Bill Clinton for running mate?

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    Oct 17, 2011 1:57 AM GMT
    http://www.politico.com/news/stories/1011/66096.html
    Interesting scenario, and not unconstitutional according to the letter of the law. And God knows his mouth isn't as big as Biden's.
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    Oct 17, 2011 2:19 AM GMT
    Hard to imagine because it would be hard being number 2 after having been number 1. Plus Clinton has some common sense and would be hard to see how that would play in an Obama administration:

    http://policydynamics.org/blog/?p=679
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    Oct 17, 2011 2:25 AM GMT
    Emphasis mine:

    22nd AmendmentSection 1. No person shall be elected to the office of the President more than twice, and no person who has held the office of President, or acted as President, for more than two years of a term to which some other person was elected President shall be elected to the office of the President more than once.


    OPThe only constitutional requirement for vice presidential candidates is that they be eligible for president, so the position has the same age and citizenship requirements. A vice president who occupies the Oval Office because of the death or incapacity of the president isn’t legally “elected;” rather, that person is elevated by operation of law. Thus, Clinton is constitutionally eligible to serve again in the Oval Office.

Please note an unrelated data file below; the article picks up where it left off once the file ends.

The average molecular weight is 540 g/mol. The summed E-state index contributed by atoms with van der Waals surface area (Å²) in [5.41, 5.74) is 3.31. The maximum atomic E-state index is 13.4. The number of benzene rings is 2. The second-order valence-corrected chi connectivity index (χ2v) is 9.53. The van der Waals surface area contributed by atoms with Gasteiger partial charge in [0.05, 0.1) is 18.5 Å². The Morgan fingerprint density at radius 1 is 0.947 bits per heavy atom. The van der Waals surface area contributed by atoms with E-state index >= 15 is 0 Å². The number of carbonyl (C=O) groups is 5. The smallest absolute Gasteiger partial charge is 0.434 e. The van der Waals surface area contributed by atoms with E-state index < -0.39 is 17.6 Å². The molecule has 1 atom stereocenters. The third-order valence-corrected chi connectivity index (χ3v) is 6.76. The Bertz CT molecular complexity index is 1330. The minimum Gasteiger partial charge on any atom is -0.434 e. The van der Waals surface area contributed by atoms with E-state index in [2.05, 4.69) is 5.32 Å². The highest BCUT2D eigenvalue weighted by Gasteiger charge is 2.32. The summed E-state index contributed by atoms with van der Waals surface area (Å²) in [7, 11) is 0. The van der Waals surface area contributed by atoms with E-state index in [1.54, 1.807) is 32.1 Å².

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    Oct 17, 2011 2:27 AM GMT
    I forgot to add, people don't elect a presidential candidate/VP candidate with the idea in the back of the minds that the presidential candidate will be eventually out of his post during his term. icon_lol.gif
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    Oct 17, 2011 5:02 AM GMT
    theantijock saidI'd always thought it was just no more than 2 consecutive terms.

    But according to

    http://americanhistory.about.com/od/uspresidents/f/How-Many-Years-Can-A-Person-Serve-As-President-Of-The-United-States.htm

    Question: How Many Years Can a Person Serve as President of the United States?

    Answer: A president is limited to serving for 10 years in office. He or she can only be elected to two full terms according to the 22nd amendment to the US Constitution. However, if an individual becomes president through the order of succession, then they are allowed to serve an additional two years.


    Think JFK and LBJ.

    LBJ served the remainder of JFKs term, and since it was less than two years LBJ could have served two full terms. Had the 22nd amendment not been ratified in 1951, Truman could have served the remaining three years and half years of FDRs last term, which he did, and run for reelection for as many terms as he could win. Because the 22nd was ratified while he was in office, Truman was eligible to run for reelection only once from 1948 to 1952
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    Oct 17, 2011 5:13 AM GMT
    theantijock saidI'd always thought it was just no more than 2 consecutive terms.

    But according to

    http://americanhistory.about.com/od/uspresidents/f/How-Many-Years-Can-A-Person-Serve-As-President-Of-The-United-States.htm

    Question: How Many Years Can a Person Serve as President of the United States?

    Answer: A president is limited to serving for 10 years in office. He or she can only be elected to two full terms according to the 22nd amendment to the US Constitution. However, if an individual becomes president through the order of succession, then they are allowed to serve an additional two years.


    Correct. You did a better job explaining it than I did.